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Industry News

Catch up on interesting new discussion and industry news.

    Nope. Google Does Not Use CTR For Core Search Rankings

    by rustybrick
    Feb 22, 2019 at 5:23 AM
    I am so so so tired of covering this topic, we've covered it for well over a dozen years and I just covered it a week or so ago. Google doesn't use CTR, click through data, to rank their search results. But of course, Google posted something that is driving huge confusion again around the topic.

    What a Two-Tiered SERP Means for Content Strategy - Whiteboard Friday

    Feb 21, 2019 at 4:00 PM
    Click on the whiteboard image above to open a high resolution version in a new tab!

    If you haven't heard the news, the Domain Authority metric discussed in this episode will be updated on March 5th, 2019 to better correlate with Google algorithm changes. Learn about what's changing below: Learn more about the new DA Video Transcription

    Hi, Whiteboard Friday fans. I'm Will Critchlow,...

    Google Search Console Notifications For Drop In Weekly Clicks

    by rustybrick
    Feb 21, 2019 at 4:56 AM
    Google is now sending out what I believe are new notifications when a site verified in Google Search Console has seen a drop in clicks, impressions, etc. This alert communicates to the site owner or webmaster that there may be an issue.

    Software should be designed for teachability rather than learnability

    by Rian van der Merwe
    Feb 20, 2019 at 9:31 AM
    Related to the podcast discussion I shared the other day, Andy J. Ko wrote a really good essay called The problem with “learnability” in human-computer interaction. He argues that most software is learned socially, not independently:

    We just have to think about our own personal experiences to see that nearly everyone learns how to use all but the simplest software socially, not in isolation. Our friends and family introduce us to new software and teach us how to use it. Our parents...

    Google Algorithms Detect & Adjust Rankings For YMYL Queries

    by rustybrick
    Feb 19, 2019 at 5:55 AM
    The Google white paper I just covered mentions explicitly that Google's algorithms can detect if a query is related to YMYL, your money your life, related content and then adjust the weights of the ranking algorithm for those specific queries. There has been some debate in the SEO industry if Google is indeed doing this so now this should clear that up.

    Context Clusters in Search Query Suggestions

    by Bill Slawski
    Feb 18, 2019 at 4:39 PM
    unsplash-logoSaketh Garuda Context Clusters and Query Suggestions at Google

    A new patent application from Google tells us about how the search engine may use context to find query suggestions before a searcher has completed typing in a full...

    Podcast: why customer education should be a priority for all companies

    by Rian van der Merwe
    Feb 18, 2019 at 6:19 AM
    I found this discussion on the Product Love podcast really interesting. Eric Boduch talks to Adam Avramescu (Head of Education at Checkr) about the importance of educating customers on how to use your product. They cover a bunch of topics, including the myth that you don’t need education if your UX is good enough, the right way to approach documentation, and how onboarding is an important part of customer education but not the only thing you need.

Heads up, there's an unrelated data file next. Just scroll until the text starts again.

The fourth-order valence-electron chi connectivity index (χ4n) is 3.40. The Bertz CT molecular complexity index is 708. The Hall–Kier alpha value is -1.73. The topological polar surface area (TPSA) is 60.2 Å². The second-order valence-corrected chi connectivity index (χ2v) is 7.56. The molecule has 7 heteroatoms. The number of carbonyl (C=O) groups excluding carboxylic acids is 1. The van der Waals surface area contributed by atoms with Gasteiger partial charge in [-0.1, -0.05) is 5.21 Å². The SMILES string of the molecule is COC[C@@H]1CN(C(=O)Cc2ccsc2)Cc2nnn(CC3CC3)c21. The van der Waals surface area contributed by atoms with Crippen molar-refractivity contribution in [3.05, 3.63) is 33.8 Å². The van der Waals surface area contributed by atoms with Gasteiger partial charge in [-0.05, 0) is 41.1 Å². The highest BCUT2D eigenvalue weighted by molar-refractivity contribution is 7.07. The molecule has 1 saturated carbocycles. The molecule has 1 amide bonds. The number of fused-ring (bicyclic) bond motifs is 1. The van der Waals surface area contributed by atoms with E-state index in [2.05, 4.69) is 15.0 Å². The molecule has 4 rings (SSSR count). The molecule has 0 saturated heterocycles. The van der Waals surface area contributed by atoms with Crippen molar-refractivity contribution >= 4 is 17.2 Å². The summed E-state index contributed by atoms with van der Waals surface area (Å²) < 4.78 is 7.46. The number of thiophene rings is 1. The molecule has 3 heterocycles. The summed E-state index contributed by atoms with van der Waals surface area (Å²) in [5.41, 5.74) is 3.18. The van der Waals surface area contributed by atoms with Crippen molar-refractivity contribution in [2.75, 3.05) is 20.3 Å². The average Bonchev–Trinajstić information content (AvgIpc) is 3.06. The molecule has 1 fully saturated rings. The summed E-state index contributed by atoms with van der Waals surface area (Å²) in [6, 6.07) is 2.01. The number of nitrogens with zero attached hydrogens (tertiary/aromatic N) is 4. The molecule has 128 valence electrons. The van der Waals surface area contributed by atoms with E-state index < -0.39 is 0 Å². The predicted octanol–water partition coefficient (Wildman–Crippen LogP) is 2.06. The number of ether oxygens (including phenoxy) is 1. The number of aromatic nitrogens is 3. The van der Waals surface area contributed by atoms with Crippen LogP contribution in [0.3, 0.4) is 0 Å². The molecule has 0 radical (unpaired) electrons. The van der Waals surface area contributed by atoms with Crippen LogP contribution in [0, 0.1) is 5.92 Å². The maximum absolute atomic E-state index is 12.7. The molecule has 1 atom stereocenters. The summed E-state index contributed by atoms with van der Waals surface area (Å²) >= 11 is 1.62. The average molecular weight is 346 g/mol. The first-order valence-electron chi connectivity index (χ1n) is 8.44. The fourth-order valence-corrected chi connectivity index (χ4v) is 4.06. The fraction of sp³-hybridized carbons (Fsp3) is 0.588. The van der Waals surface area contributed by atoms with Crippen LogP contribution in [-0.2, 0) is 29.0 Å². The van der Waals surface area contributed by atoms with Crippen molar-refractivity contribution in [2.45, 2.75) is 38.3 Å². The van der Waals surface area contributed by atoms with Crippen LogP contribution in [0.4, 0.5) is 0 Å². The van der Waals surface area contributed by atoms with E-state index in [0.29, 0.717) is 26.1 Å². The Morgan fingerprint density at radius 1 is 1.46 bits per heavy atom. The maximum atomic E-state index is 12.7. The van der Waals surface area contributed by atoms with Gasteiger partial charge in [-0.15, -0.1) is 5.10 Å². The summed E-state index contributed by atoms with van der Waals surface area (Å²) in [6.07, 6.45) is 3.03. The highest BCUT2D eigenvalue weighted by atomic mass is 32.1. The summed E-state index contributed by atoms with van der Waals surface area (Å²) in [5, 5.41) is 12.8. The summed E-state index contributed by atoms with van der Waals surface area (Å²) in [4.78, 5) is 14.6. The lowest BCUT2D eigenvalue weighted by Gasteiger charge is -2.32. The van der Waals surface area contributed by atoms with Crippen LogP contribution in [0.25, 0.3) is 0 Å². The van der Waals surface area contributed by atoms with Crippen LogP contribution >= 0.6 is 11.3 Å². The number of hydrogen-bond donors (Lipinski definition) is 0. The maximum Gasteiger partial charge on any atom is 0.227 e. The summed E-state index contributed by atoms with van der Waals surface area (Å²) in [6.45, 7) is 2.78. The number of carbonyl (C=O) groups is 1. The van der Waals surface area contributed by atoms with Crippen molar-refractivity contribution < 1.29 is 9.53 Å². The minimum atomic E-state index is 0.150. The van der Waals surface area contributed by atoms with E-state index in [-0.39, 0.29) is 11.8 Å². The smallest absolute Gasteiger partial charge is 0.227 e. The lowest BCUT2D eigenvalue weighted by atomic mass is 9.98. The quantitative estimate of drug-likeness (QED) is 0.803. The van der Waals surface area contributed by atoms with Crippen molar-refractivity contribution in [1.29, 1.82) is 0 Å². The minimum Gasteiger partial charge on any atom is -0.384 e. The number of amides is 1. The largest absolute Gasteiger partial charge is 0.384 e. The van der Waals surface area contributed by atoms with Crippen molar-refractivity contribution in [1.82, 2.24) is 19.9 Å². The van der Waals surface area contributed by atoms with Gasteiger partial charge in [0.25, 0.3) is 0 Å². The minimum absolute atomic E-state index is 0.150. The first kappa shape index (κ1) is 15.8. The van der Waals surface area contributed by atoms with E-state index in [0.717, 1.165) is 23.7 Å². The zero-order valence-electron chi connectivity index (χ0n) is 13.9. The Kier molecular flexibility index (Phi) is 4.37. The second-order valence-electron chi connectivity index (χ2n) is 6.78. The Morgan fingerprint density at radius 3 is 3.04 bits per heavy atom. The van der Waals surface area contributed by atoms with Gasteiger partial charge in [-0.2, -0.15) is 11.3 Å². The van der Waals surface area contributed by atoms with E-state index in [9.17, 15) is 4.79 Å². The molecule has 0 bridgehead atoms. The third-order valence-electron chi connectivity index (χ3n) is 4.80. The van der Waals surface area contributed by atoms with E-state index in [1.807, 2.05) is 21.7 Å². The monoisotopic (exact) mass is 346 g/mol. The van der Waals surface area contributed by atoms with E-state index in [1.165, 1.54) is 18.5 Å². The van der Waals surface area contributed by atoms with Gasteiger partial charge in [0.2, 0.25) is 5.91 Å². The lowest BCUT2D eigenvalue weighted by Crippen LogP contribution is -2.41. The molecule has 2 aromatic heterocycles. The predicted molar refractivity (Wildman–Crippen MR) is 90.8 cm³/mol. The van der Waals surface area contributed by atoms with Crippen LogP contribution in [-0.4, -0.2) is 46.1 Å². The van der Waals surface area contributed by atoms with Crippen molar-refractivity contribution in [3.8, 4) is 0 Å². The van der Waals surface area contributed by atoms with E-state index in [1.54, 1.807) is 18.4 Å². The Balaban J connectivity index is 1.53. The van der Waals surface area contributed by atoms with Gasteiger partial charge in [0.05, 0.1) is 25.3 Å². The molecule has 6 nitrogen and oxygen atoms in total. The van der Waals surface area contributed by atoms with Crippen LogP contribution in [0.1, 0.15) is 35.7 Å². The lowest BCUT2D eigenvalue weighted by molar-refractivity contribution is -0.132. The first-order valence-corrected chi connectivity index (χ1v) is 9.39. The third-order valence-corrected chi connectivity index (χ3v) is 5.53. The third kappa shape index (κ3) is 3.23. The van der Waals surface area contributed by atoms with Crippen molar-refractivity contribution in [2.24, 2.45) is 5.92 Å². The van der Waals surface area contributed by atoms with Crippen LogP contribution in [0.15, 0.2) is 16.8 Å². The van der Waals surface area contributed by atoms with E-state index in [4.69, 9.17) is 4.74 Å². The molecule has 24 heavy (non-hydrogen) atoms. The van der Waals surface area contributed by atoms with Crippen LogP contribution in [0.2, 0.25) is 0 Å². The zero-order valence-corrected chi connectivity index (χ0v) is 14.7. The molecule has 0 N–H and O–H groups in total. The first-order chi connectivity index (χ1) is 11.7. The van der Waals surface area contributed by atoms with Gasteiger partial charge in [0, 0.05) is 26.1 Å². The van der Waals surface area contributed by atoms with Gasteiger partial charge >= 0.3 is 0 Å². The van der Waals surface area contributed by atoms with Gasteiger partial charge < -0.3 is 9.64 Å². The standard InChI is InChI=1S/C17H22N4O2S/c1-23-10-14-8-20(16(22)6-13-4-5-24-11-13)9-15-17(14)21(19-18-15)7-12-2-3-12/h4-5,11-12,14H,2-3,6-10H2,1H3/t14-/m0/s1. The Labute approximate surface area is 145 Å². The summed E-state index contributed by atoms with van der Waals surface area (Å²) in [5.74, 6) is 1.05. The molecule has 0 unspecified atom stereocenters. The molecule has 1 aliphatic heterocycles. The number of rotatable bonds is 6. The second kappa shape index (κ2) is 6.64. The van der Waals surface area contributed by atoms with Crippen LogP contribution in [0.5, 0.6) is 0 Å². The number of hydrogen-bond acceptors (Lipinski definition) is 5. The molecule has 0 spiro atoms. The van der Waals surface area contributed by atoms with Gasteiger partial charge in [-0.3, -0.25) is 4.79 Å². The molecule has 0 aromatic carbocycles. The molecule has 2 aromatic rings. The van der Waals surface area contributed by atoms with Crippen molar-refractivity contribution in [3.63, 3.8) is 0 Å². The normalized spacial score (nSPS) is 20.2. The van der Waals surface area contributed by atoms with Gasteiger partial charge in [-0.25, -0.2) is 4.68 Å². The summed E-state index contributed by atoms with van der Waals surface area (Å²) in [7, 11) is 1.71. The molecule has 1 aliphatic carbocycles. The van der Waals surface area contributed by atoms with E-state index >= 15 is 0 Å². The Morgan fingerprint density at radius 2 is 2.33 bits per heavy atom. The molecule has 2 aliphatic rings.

Listen on Soundcloud or Overcast.

    Google Search Algorithm Updates Continue Through Weekend

    by rustybrick
    Feb 18, 2019 at 5:57 AM
    The chatter has not simmered down that much from the February 12/13th Google algorithm update chatter. In fact, it picked up on the 14th, 15th and continued through the weekend through today. Some are saying they are seeing some reversals of the update on the 13th.

    Companies have to get better at explaining the data behind personal recommendations

    by Rian van der Merwe
    Feb 16, 2019 at 3:38 PM
    Ryan Bigge makes some very good points in his post about better personalized recommendations through transparency and content design:

    Data-driven companies know something that the user doesn’t. Yet the language used to convince people to act on recommendations lacks variety and explanatory power.

    Algorithms aren’t neutral — or as Ryan puts it:

    Every facet of machine learning is fueled by human judgement, so it must be multi-disciplinary.

    Users are getting more...

    When it comes to adding new features, slow and steady is usually best

    by Rian van der Merwe
    Feb 15, 2019
    In the article From Four Wheels to Two RJ Marsan talks about the Lyft engineering team’s principles for quickly and safely adding major features to a mobile codebase. It’s full of interesting learnings as they went through the process of adding scooter rentals to the app. Here’s a good point about trying to avoid doing everything in the first release of a new feature:

    Every new feature is a chance to start with a clean slate, and it’s often tempting to immediately build for scale. We...